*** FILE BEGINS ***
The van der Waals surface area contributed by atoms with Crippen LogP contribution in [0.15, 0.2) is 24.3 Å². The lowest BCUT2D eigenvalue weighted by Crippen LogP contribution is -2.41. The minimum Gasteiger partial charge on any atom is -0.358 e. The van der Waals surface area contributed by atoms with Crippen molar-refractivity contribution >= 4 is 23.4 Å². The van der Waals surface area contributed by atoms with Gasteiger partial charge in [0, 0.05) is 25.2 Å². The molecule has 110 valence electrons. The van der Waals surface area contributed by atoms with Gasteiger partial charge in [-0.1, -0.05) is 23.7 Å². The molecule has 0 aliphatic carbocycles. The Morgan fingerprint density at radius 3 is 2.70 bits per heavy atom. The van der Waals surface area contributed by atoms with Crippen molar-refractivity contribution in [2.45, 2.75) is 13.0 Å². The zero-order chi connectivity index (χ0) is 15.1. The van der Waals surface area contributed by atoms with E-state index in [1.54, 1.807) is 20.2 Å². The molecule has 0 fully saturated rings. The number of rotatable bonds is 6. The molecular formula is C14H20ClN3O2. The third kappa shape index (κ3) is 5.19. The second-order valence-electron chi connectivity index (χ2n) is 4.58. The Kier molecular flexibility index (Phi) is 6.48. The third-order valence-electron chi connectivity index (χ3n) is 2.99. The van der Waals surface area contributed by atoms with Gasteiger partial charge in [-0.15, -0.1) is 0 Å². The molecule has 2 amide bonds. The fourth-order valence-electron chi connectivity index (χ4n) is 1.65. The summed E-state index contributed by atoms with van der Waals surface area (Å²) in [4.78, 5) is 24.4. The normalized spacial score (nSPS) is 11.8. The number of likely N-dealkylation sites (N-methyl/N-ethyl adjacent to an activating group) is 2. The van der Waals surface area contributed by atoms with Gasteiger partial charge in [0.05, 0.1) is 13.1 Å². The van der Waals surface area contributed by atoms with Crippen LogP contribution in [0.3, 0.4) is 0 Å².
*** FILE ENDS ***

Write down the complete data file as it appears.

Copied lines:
The van der Waals surface area contributed by atoms with Crippen LogP contribution in [0.15, 0.2) is 24.3 Å². The lowest BCUT2D eigenvalue weighted by Crippen LogP contribution is -2.41. The minimum Gasteiger partial charge on any atom is -0.358 e. The van der Waals surface area contributed by atoms with Crippen molar-refractivity contribution >= 4 is 23.4 Å². The van der Waals surface area contributed by atoms with Gasteiger partial charge in [0, 0.05) is 25.2 Å². The molecule has 110 valence electrons. The van der Waals surface area contributed by atoms with Gasteiger partial charge in [-0.1, -0.05) is 23.7 Å². The molecule has 0 aliphatic carbocycles. The Morgan fingerprint density at radius 3 is 2.70 bits per heavy atom. The van der Waals surface area contributed by atoms with Crippen molar-refractivity contribution in [2.45, 2.75) is 13.0 Å². The zero-order chi connectivity index (χ0) is 15.1. The van der Waals surface area contributed by atoms with E-state index in [1.54, 1.807) is 20.2 Å². The molecule has 0 fully saturated rings. The number of rotatable bonds is 6. The molecular formula is C14H20ClN3O2. The third kappa shape index (κ3) is 5.19. The second-order valence-electron chi connectivity index (χ2n) is 4.58. The Kier molecular flexibility index (Phi) is 6.48. The third-order valence-electron chi connectivity index (χ3n) is 2.99. The van der Waals surface area contributed by atoms with Gasteiger partial charge in [-0.15, -0.1) is 0 Å². The molecule has 2 amide bonds. The fourth-order valence-electron chi connectivity index (χ4n) is 1.65. The summed E-state index contributed by atoms with van der Waals surface area (Å²) in [4.78, 5) is 24.4. The normalized spacial score (nSPS) is 11.8. The number of likely N-dealkylation sites (N-methyl/N-ethyl adjacent to an activating group) is 2. The van der Waals surface area contributed by atoms with Gasteiger partial charge in [0.05, 0.1) is 13.1 Å². The van der Waals surface area contributed by atoms with Crippen LogP contribution in [0.3, 0.4) is 0 Å².